Back when Windows 8 was still a thing, Acer shipped a craptacular 8-inch mini-tablet called the Iconia W3. That its bundled keyboard was bigger than the tablet was the only magical thing about this low-quality, plasticy travesty: Acer provided a neat clip-in divot on the bottom of the keyboard base that let you attach the tablet for travel.
Flash forward a few years and HP is trying the same trick with the HP Envy Note. But this time—as is so often the case with HP these days, frankly—they’re getting it right. Yes, the Envy Note is an 8-inch Windows mini-tablet with a keyboard base that is larger than the tablet and provides a bottom-mounted clip-in area for traveling. But the similarity ends there. Where the Acer was cheaply made and had a terrible, unreadable screen, the Envy Note is beautifully-designed and made of high quality materials. Night and day.
The idea behind a mini-tablet with a full-sized keyboard is a good one, providing a nice combination of light weight portability and functionality. And where I had really wanted to that Acer to work, it’s pretty clear from my hands-on time with this device a few weeks back that a combination of HP and Windows 10 will put it over the top.
The tablet itself is an 8-inch design with a 1080p/Full HD screen housed in an ultra-thin and stylish aluminum body. It features a 1.44 GHz Intel Atom x5-Z8300 with Intel HD Graphics, 2 GB of RAM, 32 GB of storage, and microSD expansion. There are two web cams, a front-facing 2 MP unit that offers 720p video for video chats, and a 5 MP rear camera with auto focus and Full HD video at 30 fps.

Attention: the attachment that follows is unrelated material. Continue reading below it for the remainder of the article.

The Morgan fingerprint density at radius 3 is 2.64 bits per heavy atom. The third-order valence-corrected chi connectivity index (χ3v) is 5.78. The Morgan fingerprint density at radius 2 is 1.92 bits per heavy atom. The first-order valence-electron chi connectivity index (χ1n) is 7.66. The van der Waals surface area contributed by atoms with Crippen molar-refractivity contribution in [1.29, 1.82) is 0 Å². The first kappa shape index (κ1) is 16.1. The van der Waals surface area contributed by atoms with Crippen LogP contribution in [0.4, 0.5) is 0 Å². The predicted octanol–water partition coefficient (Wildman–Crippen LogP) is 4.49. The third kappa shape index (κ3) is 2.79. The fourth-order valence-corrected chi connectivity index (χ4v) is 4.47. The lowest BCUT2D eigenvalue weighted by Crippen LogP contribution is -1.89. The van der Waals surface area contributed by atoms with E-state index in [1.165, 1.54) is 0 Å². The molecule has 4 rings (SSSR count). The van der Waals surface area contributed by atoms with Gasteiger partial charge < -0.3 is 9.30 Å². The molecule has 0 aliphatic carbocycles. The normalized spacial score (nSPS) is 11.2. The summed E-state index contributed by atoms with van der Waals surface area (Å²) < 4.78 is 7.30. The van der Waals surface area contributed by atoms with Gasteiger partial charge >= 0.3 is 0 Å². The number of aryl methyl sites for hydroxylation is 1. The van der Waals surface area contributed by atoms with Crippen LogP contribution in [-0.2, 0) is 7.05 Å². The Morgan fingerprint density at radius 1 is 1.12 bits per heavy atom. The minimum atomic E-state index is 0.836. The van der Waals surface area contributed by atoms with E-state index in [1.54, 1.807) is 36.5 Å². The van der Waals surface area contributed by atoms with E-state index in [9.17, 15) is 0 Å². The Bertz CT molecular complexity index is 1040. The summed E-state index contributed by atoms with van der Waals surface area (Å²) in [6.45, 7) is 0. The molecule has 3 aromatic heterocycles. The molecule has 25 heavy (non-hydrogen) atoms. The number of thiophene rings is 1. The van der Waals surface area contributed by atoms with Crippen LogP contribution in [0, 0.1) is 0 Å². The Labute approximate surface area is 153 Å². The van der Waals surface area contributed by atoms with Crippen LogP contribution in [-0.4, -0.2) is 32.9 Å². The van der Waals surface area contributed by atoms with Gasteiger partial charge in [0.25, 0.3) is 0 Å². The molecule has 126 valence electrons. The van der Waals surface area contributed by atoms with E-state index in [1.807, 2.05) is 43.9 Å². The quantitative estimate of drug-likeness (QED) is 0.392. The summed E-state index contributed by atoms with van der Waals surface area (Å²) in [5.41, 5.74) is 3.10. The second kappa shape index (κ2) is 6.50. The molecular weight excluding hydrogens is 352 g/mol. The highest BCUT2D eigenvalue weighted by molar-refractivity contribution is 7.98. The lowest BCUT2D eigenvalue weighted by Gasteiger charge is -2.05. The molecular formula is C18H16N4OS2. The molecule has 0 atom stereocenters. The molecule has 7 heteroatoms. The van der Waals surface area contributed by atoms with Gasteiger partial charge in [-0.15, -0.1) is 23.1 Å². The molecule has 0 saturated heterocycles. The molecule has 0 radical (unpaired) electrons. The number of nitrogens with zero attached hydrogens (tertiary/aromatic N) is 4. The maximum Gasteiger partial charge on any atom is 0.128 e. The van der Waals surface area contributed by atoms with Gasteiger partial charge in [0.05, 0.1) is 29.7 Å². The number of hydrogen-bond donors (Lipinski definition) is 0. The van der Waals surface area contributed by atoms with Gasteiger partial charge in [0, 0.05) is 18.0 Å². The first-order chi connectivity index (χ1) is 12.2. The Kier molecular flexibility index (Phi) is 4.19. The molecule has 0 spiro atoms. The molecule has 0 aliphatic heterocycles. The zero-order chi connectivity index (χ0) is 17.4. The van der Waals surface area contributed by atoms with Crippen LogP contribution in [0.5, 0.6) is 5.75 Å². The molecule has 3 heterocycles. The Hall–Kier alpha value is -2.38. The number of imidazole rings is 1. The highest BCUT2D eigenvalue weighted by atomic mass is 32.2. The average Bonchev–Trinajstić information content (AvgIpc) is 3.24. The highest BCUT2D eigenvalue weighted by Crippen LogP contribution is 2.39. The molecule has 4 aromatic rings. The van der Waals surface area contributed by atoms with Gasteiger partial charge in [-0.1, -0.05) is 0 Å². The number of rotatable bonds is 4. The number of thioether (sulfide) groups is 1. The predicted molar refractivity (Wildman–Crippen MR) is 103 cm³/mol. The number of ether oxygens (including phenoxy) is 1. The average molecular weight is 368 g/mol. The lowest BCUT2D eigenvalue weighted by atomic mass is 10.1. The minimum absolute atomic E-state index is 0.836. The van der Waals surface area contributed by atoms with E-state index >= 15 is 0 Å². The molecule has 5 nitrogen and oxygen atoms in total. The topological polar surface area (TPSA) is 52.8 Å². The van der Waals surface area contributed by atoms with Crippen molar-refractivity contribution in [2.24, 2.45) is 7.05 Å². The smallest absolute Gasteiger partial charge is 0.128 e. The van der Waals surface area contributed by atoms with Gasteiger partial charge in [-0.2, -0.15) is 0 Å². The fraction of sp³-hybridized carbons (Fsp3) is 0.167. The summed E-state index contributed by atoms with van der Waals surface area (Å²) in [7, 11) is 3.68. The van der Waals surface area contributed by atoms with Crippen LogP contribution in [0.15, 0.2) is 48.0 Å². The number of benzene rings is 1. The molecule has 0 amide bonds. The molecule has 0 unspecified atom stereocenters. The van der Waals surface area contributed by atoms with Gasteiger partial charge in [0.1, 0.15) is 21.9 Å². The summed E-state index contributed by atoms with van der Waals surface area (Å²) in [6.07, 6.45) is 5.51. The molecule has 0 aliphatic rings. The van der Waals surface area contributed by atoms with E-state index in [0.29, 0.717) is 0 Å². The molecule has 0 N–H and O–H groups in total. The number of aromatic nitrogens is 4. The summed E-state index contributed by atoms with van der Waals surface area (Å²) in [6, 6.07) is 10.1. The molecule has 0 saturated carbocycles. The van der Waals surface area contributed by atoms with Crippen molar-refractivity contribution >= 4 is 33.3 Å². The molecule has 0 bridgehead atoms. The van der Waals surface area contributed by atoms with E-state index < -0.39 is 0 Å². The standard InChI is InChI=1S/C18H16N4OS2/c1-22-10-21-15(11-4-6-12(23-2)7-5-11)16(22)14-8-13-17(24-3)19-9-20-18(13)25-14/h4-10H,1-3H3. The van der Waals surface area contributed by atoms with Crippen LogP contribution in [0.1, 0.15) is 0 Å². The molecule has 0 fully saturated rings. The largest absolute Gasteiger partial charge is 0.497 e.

Expansion is limited: There is a microUSB 2.0 OTG port for charging and connecting accessories (with adapter). And the keyboard also features its own microUSB 2.0 port for charging. (Plus that microSD slot.)
It features built-in LTE connectivity (Verizon in the U.S.), as evidenced by the black strip along the tablet’s back, which is common to HP’s late 2015 premium devices. It also features Bang & Olufsen Play audio.
The keyboard—technically called the HP Envy Note Folio–is full-sized and very closely resembles the keyboard found on high-end HP notebooks like the Spectre x360. As noted, the Envy Note clips into the bottom of the Folio base for traveling. But unlike the Acer I keep harping on, HP includes a flip-over cover that further protects the tablet in transit, a nice touch.
On top of the Folio there is a channel in which you can sit the tablet in either landscape or portrait orientation, your choice. That said, the tablet isn’t connected to the base in any way–there are no magnets, for example, or clip-in bits—so you will need to be careful about knocking it over.
The HP Envy Note is also compatible with the HP Active Pen, which is common across all of HP’s high-end portable PCs (including, yes, the Spectre x360 I enjoy so much). And HP includes its Active Pen-specific apps, like HP Instant Note and HP Notes Hub, which may seem a bit superfluous to some.
The HP Envy Note will be available starting November 8 for $330, or in a bundle with the keyboard Folio and Active Pen for $430. Given my aging eyes, it’s unlikely that I’d be able to use this on the road, but this will be a very compelling option for those who value portability but still need the full power of a PC.
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